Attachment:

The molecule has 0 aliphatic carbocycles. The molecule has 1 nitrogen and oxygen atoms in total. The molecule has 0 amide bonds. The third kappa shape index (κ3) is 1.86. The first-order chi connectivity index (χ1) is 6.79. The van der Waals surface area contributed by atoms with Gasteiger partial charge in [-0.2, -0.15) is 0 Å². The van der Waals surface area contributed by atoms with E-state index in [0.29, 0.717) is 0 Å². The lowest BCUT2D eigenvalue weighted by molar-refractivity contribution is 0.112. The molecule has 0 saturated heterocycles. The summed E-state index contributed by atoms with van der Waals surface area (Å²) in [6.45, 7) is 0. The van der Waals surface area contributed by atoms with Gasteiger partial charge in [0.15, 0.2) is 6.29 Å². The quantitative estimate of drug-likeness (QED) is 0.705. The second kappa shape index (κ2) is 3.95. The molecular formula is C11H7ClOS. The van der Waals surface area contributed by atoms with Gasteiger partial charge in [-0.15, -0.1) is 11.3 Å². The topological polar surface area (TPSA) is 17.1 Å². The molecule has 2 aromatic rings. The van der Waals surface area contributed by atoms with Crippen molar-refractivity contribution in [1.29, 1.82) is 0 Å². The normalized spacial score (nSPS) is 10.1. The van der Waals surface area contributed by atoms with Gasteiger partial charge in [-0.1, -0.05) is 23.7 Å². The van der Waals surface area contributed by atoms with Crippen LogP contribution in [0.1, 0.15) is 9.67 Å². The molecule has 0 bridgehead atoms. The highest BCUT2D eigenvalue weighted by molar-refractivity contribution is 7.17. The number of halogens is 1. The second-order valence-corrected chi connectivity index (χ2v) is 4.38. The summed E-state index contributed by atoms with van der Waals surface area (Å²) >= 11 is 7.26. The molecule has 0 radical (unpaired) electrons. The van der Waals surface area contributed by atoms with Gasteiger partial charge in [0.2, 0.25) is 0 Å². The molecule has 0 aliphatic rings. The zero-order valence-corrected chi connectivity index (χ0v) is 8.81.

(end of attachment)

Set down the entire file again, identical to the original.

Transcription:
The molecule has 0 aliphatic carbocycles. The molecule has 1 nitrogen and oxygen atoms in total. The molecule has 0 amide bonds. The third kappa shape index (κ3) is 1.86. The first-order chi connectivity index (χ1) is 6.79. The van der Waals surface area contributed by atoms with Gasteiger partial charge in [-0.2, -0.15) is 0 Å². The van der Waals surface area contributed by atoms with E-state index in [0.29, 0.717) is 0 Å². The lowest BCUT2D eigenvalue weighted by molar-refractivity contribution is 0.112. The molecule has 0 saturated heterocycles. The summed E-state index contributed by atoms with van der Waals surface area (Å²) in [6.45, 7) is 0. The van der Waals surface area contributed by atoms with Gasteiger partial charge in [0.15, 0.2) is 6.29 Å². The quantitative estimate of drug-likeness (QED) is 0.705. The second kappa shape index (κ2) is 3.95. The molecular formula is C11H7ClOS. The van der Waals surface area contributed by atoms with Gasteiger partial charge in [-0.15, -0.1) is 11.3 Å². The topological polar surface area (TPSA) is 17.1 Å². The molecule has 2 aromatic rings. The van der Waals surface area contributed by atoms with Crippen molar-refractivity contribution in [1.29, 1.82) is 0 Å². The normalized spacial score (nSPS) is 10.1. The van der Waals surface area contributed by atoms with Gasteiger partial charge in [-0.1, -0.05) is 23.7 Å². The van der Waals surface area contributed by atoms with Crippen LogP contribution in [0.1, 0.15) is 9.67 Å². The molecule has 0 bridgehead atoms. The highest BCUT2D eigenvalue weighted by molar-refractivity contribution is 7.17. The number of halogens is 1. The second-order valence-corrected chi connectivity index (χ2v) is 4.38. The summed E-state index contributed by atoms with van der Waals surface area (Å²) >= 11 is 7.26. The molecule has 0 radical (unpaired) electrons. The van der Waals surface area contributed by atoms with Gasteiger partial charge in [0.2, 0.25) is 0 Å². The molecule has 0 aliphatic rings. The zero-order valence-corrected chi connectivity index (χ0v) is 8.81.